Pitchers and catchers have reported and the remaining team members are trickling into Spring Training. Always a great time of year: the sales year has launched, the Sales Kick Off meeting is history, and now it is time to get down to some serious business. Time to stretch your sales and management muscles and focus on the telesales business at hand.
In the spirit of the baseball season (and the prospect of another World Series), I like to start the season by brushing up on my selling skills. And what better resource than sales books with a baseball theme?
My favorites? Baseline Selling by Dave Kurlan and Management by Baseball by Jeff Angus. Worth reading, rereading or, at the very least, digging into a few chapters.
Check out these chapters:
Baseline Selling: ‘Chapter 3: In the Zone – The Psychology of Sales’.
Dave Kurlan writes ‘When you step to the plate in sales, you want to have your game face on by being sure of yourself, confident in your product and presentation, and certain that your prospect needs the solution that you can provide.” This chapter is packed with ideas and exercises that prepare you to step to the plate with confidence.
Management by Baseball: ‘Chapter 6: Charting Hits: Optimizing Player Performance’. Jeff Angus says ‘To win, you have to improve player performance – and do it continually. You do this using four specific practices….Experimentation, OMA (Observe, Measure, Analyze), Applying, and Coaching.”
Play ball and keep selling!
I had the opportunity to hear Tammy Erickson speak about the future of the workforce (Confab Conference, 11/29/2007). Tammy is co-author of Workforce Crisis: How to Beat the Coming Shortage of Skills and Talent . In her book, Ms. Erickson and her co-authors explore the world of work and the expectations of each of four generations (Traditionalists, Boomers, Gen X, and GenY). The authors identify a seismic shift that is starting to happen in the workforce as Boomers move into semi-retirement and leadership positions are held by Xers and Yers.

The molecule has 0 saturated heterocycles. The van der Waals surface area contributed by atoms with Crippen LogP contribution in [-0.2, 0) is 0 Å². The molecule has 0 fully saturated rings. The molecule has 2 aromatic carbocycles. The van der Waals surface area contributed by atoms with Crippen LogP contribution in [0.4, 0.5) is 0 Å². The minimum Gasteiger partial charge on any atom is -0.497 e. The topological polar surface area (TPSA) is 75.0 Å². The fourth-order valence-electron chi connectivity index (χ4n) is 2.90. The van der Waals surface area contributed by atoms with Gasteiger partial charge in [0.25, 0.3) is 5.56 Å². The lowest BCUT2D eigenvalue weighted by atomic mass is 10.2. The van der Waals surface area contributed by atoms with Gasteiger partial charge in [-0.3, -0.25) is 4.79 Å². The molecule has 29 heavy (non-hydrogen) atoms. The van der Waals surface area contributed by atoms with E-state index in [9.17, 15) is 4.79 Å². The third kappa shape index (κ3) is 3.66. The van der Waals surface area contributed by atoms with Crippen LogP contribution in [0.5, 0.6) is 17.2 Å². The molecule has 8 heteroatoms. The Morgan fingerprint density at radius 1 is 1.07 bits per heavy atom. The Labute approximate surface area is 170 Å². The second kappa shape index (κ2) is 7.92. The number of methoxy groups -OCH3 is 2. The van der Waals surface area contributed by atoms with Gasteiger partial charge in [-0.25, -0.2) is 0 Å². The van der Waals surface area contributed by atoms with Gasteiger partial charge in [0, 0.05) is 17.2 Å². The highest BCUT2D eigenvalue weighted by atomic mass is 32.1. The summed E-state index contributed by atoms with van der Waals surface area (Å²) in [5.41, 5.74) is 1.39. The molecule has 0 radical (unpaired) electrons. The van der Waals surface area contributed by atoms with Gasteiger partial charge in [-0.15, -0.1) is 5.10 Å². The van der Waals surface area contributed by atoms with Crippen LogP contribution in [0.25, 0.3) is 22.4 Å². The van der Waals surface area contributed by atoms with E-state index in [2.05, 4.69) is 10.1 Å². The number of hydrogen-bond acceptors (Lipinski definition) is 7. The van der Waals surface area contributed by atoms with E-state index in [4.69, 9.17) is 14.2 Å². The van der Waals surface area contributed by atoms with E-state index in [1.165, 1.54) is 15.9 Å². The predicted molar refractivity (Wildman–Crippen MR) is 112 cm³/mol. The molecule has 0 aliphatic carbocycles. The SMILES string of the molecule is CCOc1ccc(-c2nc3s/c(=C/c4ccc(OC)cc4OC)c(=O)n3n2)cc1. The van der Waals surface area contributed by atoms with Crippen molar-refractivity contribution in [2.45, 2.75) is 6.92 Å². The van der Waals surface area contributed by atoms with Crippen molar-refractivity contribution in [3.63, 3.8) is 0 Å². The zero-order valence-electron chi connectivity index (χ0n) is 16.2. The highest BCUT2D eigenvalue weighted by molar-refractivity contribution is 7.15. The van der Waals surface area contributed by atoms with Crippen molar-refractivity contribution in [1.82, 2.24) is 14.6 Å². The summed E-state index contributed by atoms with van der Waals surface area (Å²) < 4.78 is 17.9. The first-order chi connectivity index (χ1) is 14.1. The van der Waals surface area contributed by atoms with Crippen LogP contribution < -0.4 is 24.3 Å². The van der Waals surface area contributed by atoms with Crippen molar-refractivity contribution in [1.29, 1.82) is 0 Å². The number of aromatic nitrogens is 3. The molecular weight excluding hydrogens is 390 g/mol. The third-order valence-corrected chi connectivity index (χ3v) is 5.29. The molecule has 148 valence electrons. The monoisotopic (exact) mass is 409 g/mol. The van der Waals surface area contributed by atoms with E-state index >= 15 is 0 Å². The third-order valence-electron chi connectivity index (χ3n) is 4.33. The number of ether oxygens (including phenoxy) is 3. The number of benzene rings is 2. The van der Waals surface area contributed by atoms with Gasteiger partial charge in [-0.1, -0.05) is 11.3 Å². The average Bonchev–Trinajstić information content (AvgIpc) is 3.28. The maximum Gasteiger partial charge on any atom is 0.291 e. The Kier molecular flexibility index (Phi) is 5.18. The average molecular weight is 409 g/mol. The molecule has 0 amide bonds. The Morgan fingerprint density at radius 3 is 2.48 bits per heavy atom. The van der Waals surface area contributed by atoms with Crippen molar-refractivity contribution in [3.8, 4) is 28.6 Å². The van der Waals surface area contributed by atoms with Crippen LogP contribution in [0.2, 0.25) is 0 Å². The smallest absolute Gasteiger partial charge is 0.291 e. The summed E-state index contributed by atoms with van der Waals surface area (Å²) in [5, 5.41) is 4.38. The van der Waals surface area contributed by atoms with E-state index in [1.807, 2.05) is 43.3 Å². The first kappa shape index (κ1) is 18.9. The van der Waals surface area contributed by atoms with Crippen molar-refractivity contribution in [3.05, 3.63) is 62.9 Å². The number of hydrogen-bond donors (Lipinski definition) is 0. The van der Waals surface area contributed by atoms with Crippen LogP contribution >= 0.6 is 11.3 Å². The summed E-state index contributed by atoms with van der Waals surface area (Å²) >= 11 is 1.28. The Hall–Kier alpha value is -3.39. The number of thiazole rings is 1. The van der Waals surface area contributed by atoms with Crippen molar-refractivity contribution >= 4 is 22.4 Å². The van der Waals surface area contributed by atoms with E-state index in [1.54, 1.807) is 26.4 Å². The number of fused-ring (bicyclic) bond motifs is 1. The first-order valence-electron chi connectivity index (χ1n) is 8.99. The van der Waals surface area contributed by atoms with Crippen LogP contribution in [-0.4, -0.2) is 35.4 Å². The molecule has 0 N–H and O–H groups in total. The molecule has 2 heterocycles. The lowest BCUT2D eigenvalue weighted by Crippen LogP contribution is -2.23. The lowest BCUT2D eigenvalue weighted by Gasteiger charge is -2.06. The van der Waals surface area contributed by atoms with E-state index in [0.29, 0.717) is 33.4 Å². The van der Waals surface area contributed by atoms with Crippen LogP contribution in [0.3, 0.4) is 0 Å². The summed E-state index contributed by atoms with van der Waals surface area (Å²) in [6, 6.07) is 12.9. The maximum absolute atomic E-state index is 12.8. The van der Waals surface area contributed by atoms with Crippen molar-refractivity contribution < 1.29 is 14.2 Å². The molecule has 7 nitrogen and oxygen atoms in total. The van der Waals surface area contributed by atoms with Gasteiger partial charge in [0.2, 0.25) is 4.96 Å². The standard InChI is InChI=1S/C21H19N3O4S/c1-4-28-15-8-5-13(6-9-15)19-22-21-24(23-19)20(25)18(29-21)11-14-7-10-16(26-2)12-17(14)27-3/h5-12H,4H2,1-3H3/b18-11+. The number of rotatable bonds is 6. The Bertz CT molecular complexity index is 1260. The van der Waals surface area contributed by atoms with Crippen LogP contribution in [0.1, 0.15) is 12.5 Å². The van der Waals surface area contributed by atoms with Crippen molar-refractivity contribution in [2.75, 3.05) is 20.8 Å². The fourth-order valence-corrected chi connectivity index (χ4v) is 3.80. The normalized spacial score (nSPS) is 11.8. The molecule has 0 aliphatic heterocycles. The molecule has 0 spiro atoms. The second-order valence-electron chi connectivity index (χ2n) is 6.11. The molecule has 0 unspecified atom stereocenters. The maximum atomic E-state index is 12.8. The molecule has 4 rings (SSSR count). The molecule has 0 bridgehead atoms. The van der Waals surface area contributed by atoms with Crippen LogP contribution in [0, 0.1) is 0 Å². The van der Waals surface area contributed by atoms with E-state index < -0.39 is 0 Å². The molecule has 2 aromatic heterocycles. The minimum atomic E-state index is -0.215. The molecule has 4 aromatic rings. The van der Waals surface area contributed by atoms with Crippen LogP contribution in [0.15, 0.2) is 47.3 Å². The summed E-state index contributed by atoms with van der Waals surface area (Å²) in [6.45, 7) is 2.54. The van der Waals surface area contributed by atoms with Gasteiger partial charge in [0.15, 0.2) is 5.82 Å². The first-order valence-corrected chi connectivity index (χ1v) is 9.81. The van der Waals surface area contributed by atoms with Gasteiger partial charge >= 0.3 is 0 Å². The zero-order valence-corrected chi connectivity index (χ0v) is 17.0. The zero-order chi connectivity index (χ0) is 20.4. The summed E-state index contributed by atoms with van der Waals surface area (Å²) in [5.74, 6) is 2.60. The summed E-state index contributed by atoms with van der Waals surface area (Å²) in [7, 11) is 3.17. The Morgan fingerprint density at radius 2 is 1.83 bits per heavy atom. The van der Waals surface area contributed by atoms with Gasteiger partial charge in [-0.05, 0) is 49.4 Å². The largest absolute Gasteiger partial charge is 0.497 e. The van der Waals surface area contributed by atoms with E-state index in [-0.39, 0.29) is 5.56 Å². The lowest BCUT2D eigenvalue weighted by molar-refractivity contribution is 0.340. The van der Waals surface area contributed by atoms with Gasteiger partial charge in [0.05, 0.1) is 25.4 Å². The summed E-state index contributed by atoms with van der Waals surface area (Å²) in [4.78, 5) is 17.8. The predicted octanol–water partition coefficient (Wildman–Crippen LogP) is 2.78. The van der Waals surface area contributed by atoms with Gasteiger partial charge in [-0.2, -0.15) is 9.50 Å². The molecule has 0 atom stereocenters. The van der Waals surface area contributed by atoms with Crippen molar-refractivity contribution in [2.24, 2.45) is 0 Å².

Tammy says Gen Yers are happy to do the work but cannot imagine taking 60 hours to do it or committing to the face-to-face posturing they see being done by elder generations.
Time to rethink the jobs to be done: How do we revise and redefine our Telesales jobs to ensure that we are prepared to respond to the GenY candidates who will be looking for a blend of work and life outside of work? Fascinating stuff. We need to embrace it now in order to define jobs in the near future. Check out Tammy Erickson’s blog on Harvard Business Online.
Point-by-point comparisons of the candidate’s experience to the position you are hiring to will create more successful outcomes.
A complete understanding of the position you are filling is an essential part of the hiring process. Now, that might seem obvious but it is (or perhaps it is not) surprising how often an attractive candidate is hired and is later to be found incompatible with the job. And this after there has been the usual investment of time and energy to get the Telesales person oriented, acclimated, trained, supported. All Telesales managers can point to at least a few of these hires over the course of a hiring lifetime.
Dave Kurlan, in his blog ‘Understanding the Sales Force’, gives an ever-too-frequent example of a sales person hired with sales experience that is incompatible with the new, current position.
So, how can you stack the deck in your favor?